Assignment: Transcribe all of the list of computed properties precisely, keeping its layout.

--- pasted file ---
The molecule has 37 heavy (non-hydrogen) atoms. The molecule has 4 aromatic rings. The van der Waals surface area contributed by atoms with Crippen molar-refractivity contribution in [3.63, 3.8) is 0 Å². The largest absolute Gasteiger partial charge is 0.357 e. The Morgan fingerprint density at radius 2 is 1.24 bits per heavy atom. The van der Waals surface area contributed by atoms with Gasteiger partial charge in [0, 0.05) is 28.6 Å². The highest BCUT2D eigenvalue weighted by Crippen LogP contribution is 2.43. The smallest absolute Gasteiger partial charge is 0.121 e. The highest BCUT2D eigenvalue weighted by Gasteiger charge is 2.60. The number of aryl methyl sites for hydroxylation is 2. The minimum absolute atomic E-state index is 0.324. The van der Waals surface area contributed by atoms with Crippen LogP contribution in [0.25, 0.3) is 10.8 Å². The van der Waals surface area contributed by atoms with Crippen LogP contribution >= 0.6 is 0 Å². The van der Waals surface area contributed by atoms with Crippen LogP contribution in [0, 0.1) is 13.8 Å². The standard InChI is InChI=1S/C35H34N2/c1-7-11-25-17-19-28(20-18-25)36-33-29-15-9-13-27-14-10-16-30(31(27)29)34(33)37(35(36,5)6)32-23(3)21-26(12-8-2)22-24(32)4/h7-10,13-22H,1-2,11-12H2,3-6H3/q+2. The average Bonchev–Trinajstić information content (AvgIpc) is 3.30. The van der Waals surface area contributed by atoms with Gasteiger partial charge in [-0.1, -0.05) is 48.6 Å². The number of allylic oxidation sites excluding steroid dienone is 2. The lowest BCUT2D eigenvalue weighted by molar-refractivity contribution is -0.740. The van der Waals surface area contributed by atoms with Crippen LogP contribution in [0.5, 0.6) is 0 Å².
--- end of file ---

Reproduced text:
The molecule has 37 heavy (non-hydrogen) atoms. The molecule has 4 aromatic rings. The van der Waals surface area contributed by atoms with Crippen molar-refractivity contribution in [3.63, 3.8) is 0 Å². The largest absolute Gasteiger partial charge is 0.357 e. The Morgan fingerprint density at radius 2 is 1.24 bits per heavy atom. The van der Waals surface area contributed by atoms with Gasteiger partial charge in [0, 0.05) is 28.6 Å². The highest BCUT2D eigenvalue weighted by Crippen LogP contribution is 2.43. The smallest absolute Gasteiger partial charge is 0.121 e. The highest BCUT2D eigenvalue weighted by Gasteiger charge is 2.60. The number of aryl methyl sites for hydroxylation is 2. The minimum absolute atomic E-state index is 0.324. The van der Waals surface area contributed by atoms with Crippen LogP contribution in [0.25, 0.3) is 10.8 Å². The van der Waals surface area contributed by atoms with Crippen LogP contribution >= 0.6 is 0 Å². The van der Waals surface area contributed by atoms with Crippen LogP contribution in [0, 0.1) is 13.8 Å². The standard InChI is InChI=1S/C35H34N2/c1-7-11-25-17-19-28(20-18-25)36-33-29-15-9-13-27-14-10-16-30(31(27)29)34(33)37(35(36,5)6)32-23(3)21-26(12-8-2)22-24(32)4/h7-10,13-22H,1-2,11-12H2,3-6H3/q+2. The average Bonchev–Trinajstić information content (AvgIpc) is 3.30. The van der Waals surface area contributed by atoms with Gasteiger partial charge in [-0.1, -0.05) is 48.6 Å². The number of allylic oxidation sites excluding steroid dienone is 2. The lowest BCUT2D eigenvalue weighted by molar-refractivity contribution is -0.740. The van der Waals surface area contributed by atoms with Crippen LogP contribution in [0.5, 0.6) is 0 Å².